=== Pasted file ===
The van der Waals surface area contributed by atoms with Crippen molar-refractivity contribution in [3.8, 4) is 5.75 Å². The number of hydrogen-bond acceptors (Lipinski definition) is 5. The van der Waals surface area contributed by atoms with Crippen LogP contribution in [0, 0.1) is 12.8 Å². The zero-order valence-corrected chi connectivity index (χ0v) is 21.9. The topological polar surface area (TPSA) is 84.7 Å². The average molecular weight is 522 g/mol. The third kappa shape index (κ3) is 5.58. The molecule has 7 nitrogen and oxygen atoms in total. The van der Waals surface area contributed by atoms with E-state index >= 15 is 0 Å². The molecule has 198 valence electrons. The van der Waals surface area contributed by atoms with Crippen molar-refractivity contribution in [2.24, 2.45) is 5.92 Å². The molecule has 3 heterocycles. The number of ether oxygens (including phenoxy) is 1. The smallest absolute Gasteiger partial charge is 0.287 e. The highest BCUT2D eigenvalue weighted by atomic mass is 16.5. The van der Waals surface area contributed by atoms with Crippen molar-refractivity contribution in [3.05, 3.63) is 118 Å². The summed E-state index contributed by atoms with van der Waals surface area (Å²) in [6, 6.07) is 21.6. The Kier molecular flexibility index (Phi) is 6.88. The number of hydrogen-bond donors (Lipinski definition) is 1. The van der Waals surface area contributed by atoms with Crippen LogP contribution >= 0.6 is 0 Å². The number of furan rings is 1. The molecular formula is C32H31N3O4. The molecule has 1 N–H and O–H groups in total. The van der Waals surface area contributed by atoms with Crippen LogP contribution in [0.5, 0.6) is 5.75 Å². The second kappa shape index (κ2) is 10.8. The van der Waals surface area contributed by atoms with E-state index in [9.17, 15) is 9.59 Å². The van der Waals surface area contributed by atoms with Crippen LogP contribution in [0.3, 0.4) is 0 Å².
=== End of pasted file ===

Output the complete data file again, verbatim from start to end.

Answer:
The van der Waals surface area contributed by atoms with Crippen molar-refractivity contribution in [3.8, 4) is 5.75 Å². The number of hydrogen-bond acceptors (Lipinski definition) is 5. The van der Waals surface area contributed by atoms with Crippen LogP contribution in [0, 0.1) is 12.8 Å². The zero-order valence-corrected chi connectivity index (χ0v) is 21.9. The topological polar surface area (TPSA) is 84.7 Å². The average molecular weight is 522 g/mol. The third kappa shape index (κ3) is 5.58. The molecule has 7 nitrogen and oxygen atoms in total. The van der Waals surface area contributed by atoms with E-state index >= 15 is 0 Å². The molecule has 198 valence electrons. The van der Waals surface area contributed by atoms with Crippen molar-refractivity contribution in [2.24, 2.45) is 5.92 Å². The molecule has 3 heterocycles. The number of ether oxygens (including phenoxy) is 1. The smallest absolute Gasteiger partial charge is 0.287 e. The highest BCUT2D eigenvalue weighted by atomic mass is 16.5. The van der Waals surface area contributed by atoms with Crippen molar-refractivity contribution in [3.05, 3.63) is 118 Å². The summed E-state index contributed by atoms with van der Waals surface area (Å²) in [6, 6.07) is 21.6. The Kier molecular flexibility index (Phi) is 6.88. The number of hydrogen-bond donors (Lipinski definition) is 1. The van der Waals surface area contributed by atoms with Crippen LogP contribution >= 0.6 is 0 Å². The number of furan rings is 1. The molecular formula is C32H31N3O4. The molecule has 1 N–H and O–H groups in total. The van der Waals surface area contributed by atoms with Crippen LogP contribution in [0.5, 0.6) is 5.75 Å². The second kappa shape index (κ2) is 10.8. The van der Waals surface area contributed by atoms with E-state index in [9.17, 15) is 9.59 Å². The van der Waals surface area contributed by atoms with Crippen LogP contribution in [0.3, 0.4) is 0 Å².